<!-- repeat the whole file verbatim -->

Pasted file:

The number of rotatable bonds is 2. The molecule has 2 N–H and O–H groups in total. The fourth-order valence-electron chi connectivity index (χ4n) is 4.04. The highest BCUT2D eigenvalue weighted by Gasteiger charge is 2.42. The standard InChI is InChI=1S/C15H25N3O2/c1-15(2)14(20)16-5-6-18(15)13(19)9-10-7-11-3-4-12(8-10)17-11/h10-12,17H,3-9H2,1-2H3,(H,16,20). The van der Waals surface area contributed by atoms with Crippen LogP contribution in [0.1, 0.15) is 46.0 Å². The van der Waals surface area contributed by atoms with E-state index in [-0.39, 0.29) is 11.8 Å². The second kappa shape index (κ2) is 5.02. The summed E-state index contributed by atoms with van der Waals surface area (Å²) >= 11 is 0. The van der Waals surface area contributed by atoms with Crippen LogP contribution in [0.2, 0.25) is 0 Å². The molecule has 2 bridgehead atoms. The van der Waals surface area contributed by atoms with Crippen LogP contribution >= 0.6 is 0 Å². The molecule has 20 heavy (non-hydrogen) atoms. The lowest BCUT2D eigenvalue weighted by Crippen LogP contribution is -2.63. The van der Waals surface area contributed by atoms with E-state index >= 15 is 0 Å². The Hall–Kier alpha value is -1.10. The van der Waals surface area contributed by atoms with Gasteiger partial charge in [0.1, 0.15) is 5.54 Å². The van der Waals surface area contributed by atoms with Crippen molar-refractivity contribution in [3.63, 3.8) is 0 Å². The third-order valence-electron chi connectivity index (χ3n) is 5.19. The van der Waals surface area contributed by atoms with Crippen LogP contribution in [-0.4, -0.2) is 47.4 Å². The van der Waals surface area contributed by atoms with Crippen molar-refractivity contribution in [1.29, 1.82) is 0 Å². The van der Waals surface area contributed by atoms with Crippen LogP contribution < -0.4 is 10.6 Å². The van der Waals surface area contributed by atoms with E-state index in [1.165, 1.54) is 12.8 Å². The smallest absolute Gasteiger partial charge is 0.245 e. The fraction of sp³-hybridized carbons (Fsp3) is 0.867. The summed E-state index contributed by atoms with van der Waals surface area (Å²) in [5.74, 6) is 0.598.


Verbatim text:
The number of rotatable bonds is 2. The molecule has 2 N–H and O–H groups in total. The fourth-order valence-electron chi connectivity index (χ4n) is 4.04. The highest BCUT2D eigenvalue weighted by Gasteiger charge is 2.42. The standard InChI is InChI=1S/C15H25N3O2/c1-15(2)14(20)16-5-6-18(15)13(19)9-10-7-11-3-4-12(8-10)17-11/h10-12,17H,3-9H2,1-2H3,(H,16,20). The van der Waals surface area contributed by atoms with Crippen LogP contribution in [0.1, 0.15) is 46.0 Å². The van der Waals surface area contributed by atoms with E-state index in [-0.39, 0.29) is 11.8 Å². The second kappa shape index (κ2) is 5.02. The summed E-state index contributed by atoms with van der Waals surface area (Å²) >= 11 is 0. The van der Waals surface area contributed by atoms with Crippen LogP contribution in [0.2, 0.25) is 0 Å². The molecule has 2 bridgehead atoms. The van der Waals surface area contributed by atoms with Crippen LogP contribution >= 0.6 is 0 Å². The molecule has 20 heavy (non-hydrogen) atoms. The lowest BCUT2D eigenvalue weighted by Crippen LogP contribution is -2.63. The van der Waals surface area contributed by atoms with E-state index >= 15 is 0 Å². The Hall–Kier alpha value is -1.10. The van der Waals surface area contributed by atoms with Gasteiger partial charge in [0.1, 0.15) is 5.54 Å². The van der Waals surface area contributed by atoms with Crippen molar-refractivity contribution in [3.63, 3.8) is 0 Å². The third-order valence-electron chi connectivity index (χ3n) is 5.19. The van der Waals surface area contributed by atoms with Crippen LogP contribution in [-0.4, -0.2) is 47.4 Å². The van der Waals surface area contributed by atoms with Crippen molar-refractivity contribution in [1.29, 1.82) is 0 Å². The van der Waals surface area contributed by atoms with Crippen LogP contribution < -0.4 is 10.6 Å². The van der Waals surface area contributed by atoms with E-state index in [1.165, 1.54) is 12.8 Å². The smallest absolute Gasteiger partial charge is 0.245 e. The fraction of sp³-hybridized carbons (Fsp3) is 0.867. The summed E-state index contributed by atoms with van der Waals surface area (Å²) in [5.74, 6) is 0.598.